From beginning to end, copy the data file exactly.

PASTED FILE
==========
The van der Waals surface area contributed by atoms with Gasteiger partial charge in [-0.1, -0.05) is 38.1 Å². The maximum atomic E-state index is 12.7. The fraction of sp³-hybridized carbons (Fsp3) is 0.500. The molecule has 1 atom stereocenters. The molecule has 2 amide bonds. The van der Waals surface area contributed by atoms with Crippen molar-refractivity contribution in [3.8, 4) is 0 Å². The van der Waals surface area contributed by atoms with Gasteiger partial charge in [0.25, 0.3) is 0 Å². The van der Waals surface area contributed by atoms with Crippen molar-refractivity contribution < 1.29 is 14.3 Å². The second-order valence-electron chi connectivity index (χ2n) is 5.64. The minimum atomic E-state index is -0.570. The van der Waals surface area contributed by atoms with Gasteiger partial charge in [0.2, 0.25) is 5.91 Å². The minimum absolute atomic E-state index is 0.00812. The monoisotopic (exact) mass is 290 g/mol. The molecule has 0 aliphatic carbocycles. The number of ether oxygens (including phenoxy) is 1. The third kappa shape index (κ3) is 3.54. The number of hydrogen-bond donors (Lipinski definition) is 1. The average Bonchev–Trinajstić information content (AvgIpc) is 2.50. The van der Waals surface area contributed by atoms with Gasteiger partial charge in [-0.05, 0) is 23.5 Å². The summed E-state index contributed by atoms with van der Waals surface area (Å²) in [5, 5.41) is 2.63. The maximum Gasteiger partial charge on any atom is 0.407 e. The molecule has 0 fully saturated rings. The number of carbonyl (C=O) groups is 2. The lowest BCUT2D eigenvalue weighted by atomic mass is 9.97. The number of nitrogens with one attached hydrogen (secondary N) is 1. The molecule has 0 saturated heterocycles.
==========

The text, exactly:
The van der Waals surface area contributed by atoms with Gasteiger partial charge in [-0.1, -0.05) is 38.1 Å². The maximum atomic E-state index is 12.7. The fraction of sp³-hybridized carbons (Fsp3) is 0.500. The molecule has 1 atom stereocenters. The molecule has 2 amide bonds. The van der Waals surface area contributed by atoms with Crippen molar-refractivity contribution in [3.8, 4) is 0 Å². The van der Waals surface area contributed by atoms with Gasteiger partial charge in [0.25, 0.3) is 0 Å². The van der Waals surface area contributed by atoms with Crippen molar-refractivity contribution < 1.29 is 14.3 Å². The second-order valence-electron chi connectivity index (χ2n) is 5.64. The minimum atomic E-state index is -0.570. The van der Waals surface area contributed by atoms with Gasteiger partial charge in [0.2, 0.25) is 5.91 Å². The minimum absolute atomic E-state index is 0.00812. The monoisotopic (exact) mass is 290 g/mol. The molecule has 0 aliphatic carbocycles. The number of ether oxygens (including phenoxy) is 1. The third kappa shape index (κ3) is 3.54. The number of hydrogen-bond donors (Lipinski definition) is 1. The average Bonchev–Trinajstić information content (AvgIpc) is 2.50. The van der Waals surface area contributed by atoms with Gasteiger partial charge in [-0.05, 0) is 23.5 Å². The summed E-state index contributed by atoms with van der Waals surface area (Å²) in [5, 5.41) is 2.63. The maximum Gasteiger partial charge on any atom is 0.407 e. The molecule has 0 fully saturated rings. The number of carbonyl (C=O) groups is 2. The lowest BCUT2D eigenvalue weighted by atomic mass is 9.97. The number of nitrogens with one attached hydrogen (secondary N) is 1. The molecule has 0 saturated heterocycles.